Monday, January 12, 2009

Unions vs. Unions

Due to a family member being admitted to the local hospital last week it has been very interesting to watch the interaction of the staff members, no matter what the color of their clothing. (Wearing color coded clothes would seem to be an unspoken us vs them or at least an ego feeding structure, but apparently not.

We noticed the first day, which was confirmed by careful watching on the second day, that we had not witnessed such a degree of cooperation among "workers" from Rns, to LPNs, to maintenance staff, to techs, to specialists in other disciplines the last time (a couple of years ago) such teamwork. If anyone of these people needed a hand, the closest person to them assisted--and it didn't matter if it was from a doctor to a nurse to a janitor or the other way around.

Not only do they help each other, they work 12 hour shifts and they sort of "self-schedule" and somehow everything is covered. Some folks admit to not being at their best after three 12 hour days in a row while others seem to have a different internal clock and they just seem to be able to work it out among themselves.

Having had experience with only the UAW and the teachers' heretofore, this was a real eye opener.

Our hats are off to a segment of the workforce who seem to have conquered the constant complaining in other work areas which is so prevalent. Whether it is training or the kind of work they do, I don't know, but it certainly would seem to be an area worth studying to benefit the entire country.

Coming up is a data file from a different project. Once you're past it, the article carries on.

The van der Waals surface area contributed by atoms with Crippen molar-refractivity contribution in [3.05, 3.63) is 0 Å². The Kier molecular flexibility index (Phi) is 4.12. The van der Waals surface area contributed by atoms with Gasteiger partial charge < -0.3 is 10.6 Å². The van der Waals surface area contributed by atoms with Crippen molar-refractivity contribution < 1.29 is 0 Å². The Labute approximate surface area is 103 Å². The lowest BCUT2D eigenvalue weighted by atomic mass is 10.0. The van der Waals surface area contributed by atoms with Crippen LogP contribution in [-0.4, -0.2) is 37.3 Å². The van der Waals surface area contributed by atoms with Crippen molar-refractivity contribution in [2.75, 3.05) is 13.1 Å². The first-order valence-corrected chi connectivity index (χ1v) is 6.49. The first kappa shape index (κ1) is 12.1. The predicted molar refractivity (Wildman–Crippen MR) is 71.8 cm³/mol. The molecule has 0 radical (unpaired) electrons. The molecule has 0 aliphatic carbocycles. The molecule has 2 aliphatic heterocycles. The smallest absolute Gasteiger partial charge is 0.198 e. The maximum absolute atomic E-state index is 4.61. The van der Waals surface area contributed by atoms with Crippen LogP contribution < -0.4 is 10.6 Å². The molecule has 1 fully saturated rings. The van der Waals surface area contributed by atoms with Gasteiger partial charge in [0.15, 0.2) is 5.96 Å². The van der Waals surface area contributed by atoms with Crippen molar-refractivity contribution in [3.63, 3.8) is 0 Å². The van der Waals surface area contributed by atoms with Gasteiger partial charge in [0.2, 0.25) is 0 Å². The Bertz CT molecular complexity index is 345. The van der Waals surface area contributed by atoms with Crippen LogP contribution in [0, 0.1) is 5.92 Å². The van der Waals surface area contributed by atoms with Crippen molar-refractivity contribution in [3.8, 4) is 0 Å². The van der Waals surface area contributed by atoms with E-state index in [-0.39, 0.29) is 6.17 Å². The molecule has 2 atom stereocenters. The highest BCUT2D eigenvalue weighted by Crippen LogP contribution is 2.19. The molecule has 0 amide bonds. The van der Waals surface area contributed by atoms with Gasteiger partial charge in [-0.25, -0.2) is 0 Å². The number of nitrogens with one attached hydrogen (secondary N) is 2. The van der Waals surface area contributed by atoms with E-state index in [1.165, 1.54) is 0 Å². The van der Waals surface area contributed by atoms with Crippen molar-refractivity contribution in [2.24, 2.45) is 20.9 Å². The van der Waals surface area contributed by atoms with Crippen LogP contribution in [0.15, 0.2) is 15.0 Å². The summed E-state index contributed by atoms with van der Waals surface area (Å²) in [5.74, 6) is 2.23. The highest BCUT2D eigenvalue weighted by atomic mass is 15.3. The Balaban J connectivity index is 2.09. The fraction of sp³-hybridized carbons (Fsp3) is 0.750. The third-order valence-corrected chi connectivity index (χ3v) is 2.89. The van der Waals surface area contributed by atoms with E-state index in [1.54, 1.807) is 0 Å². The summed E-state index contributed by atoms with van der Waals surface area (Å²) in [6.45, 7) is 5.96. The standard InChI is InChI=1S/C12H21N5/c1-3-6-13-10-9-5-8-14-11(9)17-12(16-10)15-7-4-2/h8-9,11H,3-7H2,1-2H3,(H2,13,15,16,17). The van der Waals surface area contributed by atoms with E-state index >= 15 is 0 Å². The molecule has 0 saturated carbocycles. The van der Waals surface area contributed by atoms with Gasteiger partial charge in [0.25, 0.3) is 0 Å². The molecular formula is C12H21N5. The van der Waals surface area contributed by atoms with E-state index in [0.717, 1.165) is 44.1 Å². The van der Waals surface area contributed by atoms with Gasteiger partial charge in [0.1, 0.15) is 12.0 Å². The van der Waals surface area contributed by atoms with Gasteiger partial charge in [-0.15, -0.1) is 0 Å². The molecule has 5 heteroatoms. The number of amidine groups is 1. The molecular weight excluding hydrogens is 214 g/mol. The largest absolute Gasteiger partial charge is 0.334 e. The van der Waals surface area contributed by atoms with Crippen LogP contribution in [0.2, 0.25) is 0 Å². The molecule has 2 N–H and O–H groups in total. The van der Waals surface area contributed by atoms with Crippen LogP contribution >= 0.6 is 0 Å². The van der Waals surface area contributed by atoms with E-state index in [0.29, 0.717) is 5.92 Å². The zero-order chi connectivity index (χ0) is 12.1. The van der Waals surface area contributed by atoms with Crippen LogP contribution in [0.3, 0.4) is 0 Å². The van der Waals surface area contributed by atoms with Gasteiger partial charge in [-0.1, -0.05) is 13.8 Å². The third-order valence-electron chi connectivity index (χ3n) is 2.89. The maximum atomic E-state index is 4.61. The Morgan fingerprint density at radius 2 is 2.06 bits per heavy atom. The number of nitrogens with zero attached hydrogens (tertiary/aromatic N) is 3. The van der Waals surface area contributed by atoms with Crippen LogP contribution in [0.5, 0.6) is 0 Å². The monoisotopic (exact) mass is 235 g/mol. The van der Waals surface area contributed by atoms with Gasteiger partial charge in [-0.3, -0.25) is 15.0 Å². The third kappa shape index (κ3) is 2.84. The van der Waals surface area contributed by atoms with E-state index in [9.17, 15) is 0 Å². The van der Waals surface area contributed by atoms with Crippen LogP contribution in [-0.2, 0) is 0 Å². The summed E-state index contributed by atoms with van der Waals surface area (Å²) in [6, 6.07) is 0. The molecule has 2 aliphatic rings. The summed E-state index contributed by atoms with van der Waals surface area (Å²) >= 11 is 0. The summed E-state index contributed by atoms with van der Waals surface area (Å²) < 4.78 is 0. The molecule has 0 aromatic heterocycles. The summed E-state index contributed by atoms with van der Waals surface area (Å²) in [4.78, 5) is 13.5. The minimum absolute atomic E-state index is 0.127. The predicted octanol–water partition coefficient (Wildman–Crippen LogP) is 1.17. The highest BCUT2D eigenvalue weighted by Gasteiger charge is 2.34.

See ya


JGillman said...

Lola, it is certainly hard for most of the public to understand the true nature of segmented "responsibilities" that you allude to.

Most folks have no idea of how insipid certain union mentality is until you have tried to be a subcontractor in a union job site, or have tried o set up your own (God forbid) display in a convention hall. To possibly deprive a card carrier of even the most subtle task is akin to hitting them in the side of the head with a board.

Truly incredible.

Jack McHugh said...

Are these workers unionized?

Carpe Diem posted a photo last week of the GM/UAW contract - a stack of paper a foot high. (Rare) press reports describe the incredible hassle that negotiated work rules create for those just trying to run a plant efficiently.

It's occurred to me that maybe a car company could pay $70/hour if they could run the plant as they saw fit, and if no non-wage benefits created liabilities - ie, the company only provided defined contribution pension and post-retirement health care bennies.

I think these work rules may be most pernicious effect of unions. They make it hugely more difficult to increase productivity.